Viewing the exodus against the backdrop of Middle Eastern chaos imagery and through the lens of Jewish tradition-this is Levenson's reading posture par excellence-Levenson notes that the Passover tradition does not relate the events of the Exodus in terms of liberation at all. In place of this rather more modern preference, Levenson masterfully sketches the covenantal action of the Lord in bringing slaves of Pharaoh to become the simultaneously humble and exalted slaves of the Lord himself. Levenson is not deaf to Paul's use of this same dynamic and so remarks: `And so, the movement of the Christian's life, like that of the Jew's, is not a movement of slavery to freedom as these terms are now generally understood in secular circles. Rather, it is a movement from one form of slavery to another, to a form of slavery that, paradoxically, emancipates and liberates.'

An even-handed approach to the Exodus must take into account not just the `preferential option' but also the inscrutable chosen-ness of Israel. The former without the latter discards a particularistic core to the narrative that, when ignored, leaves only a shell that collapses upon the vacuum inside it. Levenson surveys Maimonides' (successful) wrestling with the several layers of the legislation and the broader ethics of the case.

It is not a comfortable task to read Levenson, for his sinewy and intelligent prose questions at one time or another most of the assumptions that go into the Christian and critical study of the Bible, not to mention those of his Jewish coreligionists. However, it is not an exaggeration to say that it is a dangerous matter to apply oneself to those tasks without pausing to face the brisk air of Levenson's formidable argument.
Tygrarad
In these 6 essays, Jon Levenson takes on those who worship at the altar of the historical-critical method of interpreting the Scriptures, both Hebrew and Christian. He does so primarily by illustrating that those who espouse the histo-crit method also have a pre-conceived dogma, which they announce dogmatically, written by a hierarchy, when they approach the Bible, or the text as they call it, just as those of religious faith bring to study of the Scriptures. The former read the Testaments as mere human words, the latter as the revealed Word of God. But Levenson seems to know the histo-crit method better than its devotees, and as a Christian, i found he had a very good grasp on many parts of the Christian Scriptures and doctrine.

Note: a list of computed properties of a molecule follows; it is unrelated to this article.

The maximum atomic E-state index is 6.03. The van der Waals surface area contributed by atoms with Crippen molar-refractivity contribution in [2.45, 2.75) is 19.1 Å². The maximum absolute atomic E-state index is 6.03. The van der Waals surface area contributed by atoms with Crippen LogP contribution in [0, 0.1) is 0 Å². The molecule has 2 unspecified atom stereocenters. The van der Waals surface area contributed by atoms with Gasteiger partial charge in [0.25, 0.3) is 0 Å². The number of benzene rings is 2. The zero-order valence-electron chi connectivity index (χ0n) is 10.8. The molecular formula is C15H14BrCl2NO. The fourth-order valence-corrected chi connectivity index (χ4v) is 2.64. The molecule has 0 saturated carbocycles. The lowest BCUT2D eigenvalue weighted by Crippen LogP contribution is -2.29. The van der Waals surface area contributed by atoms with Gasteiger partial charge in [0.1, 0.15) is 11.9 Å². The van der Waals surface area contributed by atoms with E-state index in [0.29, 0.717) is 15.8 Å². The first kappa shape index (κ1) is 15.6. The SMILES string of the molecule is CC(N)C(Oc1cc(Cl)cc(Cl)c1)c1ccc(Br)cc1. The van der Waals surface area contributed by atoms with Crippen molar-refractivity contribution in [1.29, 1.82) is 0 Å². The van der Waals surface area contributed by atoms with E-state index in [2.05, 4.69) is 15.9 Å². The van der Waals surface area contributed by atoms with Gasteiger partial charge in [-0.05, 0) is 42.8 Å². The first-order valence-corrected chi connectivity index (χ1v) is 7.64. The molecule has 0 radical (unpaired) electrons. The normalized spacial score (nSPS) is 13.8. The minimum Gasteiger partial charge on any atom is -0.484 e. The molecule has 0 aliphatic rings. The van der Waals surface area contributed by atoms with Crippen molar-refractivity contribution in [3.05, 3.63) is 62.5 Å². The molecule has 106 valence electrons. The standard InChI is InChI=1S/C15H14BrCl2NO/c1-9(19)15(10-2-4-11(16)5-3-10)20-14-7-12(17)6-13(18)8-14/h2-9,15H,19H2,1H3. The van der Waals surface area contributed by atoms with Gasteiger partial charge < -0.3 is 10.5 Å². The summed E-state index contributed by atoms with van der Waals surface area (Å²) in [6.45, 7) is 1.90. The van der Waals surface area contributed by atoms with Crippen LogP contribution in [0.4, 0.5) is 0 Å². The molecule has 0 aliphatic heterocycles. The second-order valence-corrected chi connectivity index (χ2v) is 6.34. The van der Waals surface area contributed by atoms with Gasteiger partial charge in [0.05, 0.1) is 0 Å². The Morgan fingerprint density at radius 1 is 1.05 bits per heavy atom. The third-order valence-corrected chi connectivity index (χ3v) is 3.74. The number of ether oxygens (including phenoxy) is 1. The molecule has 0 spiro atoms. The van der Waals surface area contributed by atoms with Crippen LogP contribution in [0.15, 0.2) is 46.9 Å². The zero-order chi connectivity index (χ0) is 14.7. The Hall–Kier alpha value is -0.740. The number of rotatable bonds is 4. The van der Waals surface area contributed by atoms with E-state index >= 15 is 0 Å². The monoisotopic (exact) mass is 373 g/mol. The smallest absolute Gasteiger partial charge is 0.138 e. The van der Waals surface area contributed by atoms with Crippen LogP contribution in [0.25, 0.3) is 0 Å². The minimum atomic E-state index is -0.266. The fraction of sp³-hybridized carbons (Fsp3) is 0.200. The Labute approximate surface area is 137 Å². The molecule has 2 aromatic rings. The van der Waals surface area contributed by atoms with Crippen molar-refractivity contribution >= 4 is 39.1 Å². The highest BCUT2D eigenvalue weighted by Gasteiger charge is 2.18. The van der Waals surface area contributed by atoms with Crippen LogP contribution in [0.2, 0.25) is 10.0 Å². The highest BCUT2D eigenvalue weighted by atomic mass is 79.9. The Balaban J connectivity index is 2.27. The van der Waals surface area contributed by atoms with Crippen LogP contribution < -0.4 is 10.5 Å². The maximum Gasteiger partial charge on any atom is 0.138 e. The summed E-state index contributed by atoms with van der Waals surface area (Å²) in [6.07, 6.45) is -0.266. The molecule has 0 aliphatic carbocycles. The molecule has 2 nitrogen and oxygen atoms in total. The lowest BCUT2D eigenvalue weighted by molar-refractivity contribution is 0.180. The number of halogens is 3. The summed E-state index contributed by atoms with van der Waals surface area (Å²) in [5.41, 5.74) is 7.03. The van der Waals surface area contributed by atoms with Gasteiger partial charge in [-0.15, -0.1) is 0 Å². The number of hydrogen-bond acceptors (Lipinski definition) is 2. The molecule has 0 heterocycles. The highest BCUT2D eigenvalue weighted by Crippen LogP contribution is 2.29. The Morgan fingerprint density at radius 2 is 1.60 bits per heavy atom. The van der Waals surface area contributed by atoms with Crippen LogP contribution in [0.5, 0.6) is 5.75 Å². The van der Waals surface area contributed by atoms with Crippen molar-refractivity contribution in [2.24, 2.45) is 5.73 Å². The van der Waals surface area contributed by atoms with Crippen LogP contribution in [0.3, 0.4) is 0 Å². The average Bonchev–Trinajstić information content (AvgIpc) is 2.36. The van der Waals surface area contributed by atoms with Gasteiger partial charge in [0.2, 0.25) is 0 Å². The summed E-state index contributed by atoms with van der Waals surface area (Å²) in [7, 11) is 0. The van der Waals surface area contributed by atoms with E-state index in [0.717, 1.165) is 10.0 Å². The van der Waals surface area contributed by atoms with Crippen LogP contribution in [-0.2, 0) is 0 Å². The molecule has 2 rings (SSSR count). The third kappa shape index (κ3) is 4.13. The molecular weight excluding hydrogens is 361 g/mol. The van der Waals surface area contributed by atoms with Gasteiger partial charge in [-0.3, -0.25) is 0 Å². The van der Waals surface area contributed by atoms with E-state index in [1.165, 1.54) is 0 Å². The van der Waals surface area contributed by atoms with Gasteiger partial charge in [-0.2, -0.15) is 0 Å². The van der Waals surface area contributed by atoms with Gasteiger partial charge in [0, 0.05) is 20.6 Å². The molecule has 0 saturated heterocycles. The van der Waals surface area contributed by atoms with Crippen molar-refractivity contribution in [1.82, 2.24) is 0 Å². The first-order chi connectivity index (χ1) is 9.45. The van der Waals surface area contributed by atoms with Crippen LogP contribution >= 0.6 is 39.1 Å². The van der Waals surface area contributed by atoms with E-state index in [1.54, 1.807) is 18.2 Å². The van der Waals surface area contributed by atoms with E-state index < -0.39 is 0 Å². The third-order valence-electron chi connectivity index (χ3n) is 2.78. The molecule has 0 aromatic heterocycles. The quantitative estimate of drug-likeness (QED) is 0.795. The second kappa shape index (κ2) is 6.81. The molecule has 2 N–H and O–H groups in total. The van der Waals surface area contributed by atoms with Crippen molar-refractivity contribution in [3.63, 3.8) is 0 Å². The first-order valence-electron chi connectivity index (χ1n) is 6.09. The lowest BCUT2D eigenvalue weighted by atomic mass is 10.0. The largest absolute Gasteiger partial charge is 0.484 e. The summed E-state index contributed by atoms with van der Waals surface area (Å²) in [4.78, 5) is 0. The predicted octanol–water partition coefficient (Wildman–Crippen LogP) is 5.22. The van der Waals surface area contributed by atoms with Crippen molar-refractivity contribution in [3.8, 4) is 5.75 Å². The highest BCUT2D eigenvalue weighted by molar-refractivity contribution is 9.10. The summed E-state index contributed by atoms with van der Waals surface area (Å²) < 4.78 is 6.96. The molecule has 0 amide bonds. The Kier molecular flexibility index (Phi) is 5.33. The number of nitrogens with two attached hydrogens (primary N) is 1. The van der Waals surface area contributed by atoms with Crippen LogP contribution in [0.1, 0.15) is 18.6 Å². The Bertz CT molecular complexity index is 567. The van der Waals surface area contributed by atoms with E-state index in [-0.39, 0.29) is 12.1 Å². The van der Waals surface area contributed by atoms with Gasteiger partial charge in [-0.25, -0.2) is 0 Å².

Every few pages, Levenson adds an aside how this or that result of the histo-crit method is actually anti-Judaic, by suppressing the continuation of the People whose main vocation is to continue studying and commenting on the Torah.

One minor criticism: I found Levenson's characterization of the Catholic doctrine on Tradition to be imprecise. Tradition is not a separate, 2nd stream of Revelation added onto the Bible. Rather, it is the larger stream throughout the last 20 centuries which has upheld the Scriptures,from the time of the Apostles, when the New Testament had not been canonized yet, commented on them by the Fathers of the Church and interpreted by the teaching office of the Church, much like Torah is the heart and soul of the Hebrew Scriptures, and of the Mishnah etc. The inspired Scriptures, the very words of God, norm Tradition from the inside, and thus cannot be contradictory.

This book is brief and readable, hence highly recommended.
Jeb
This is a great book. Insightful, learned, beautifully written, and dealing with important issues.
Wizard
Levenson's critique of the unwarranted assumptions about theHebrew Bible ("Old" Testament) is stunningly powerful andwill open the eyes and minds of all of us who are Christians engagedin serious study of the scriptures. Provocative in concept but elegant in prose, the book shifts the Jewish/Christian dialogue about the Bible to an entirely new and different framework. Levenson's incisive and unblinking exposure of what are essentially anti-semitic currents flowing through much of what has been imagined as objective, critical scholarship is especially powerful and important. His scholarship and erudition are combined with a rare and precious passion for understanding. The importance of this unassuming-looking book cannot be overestimated.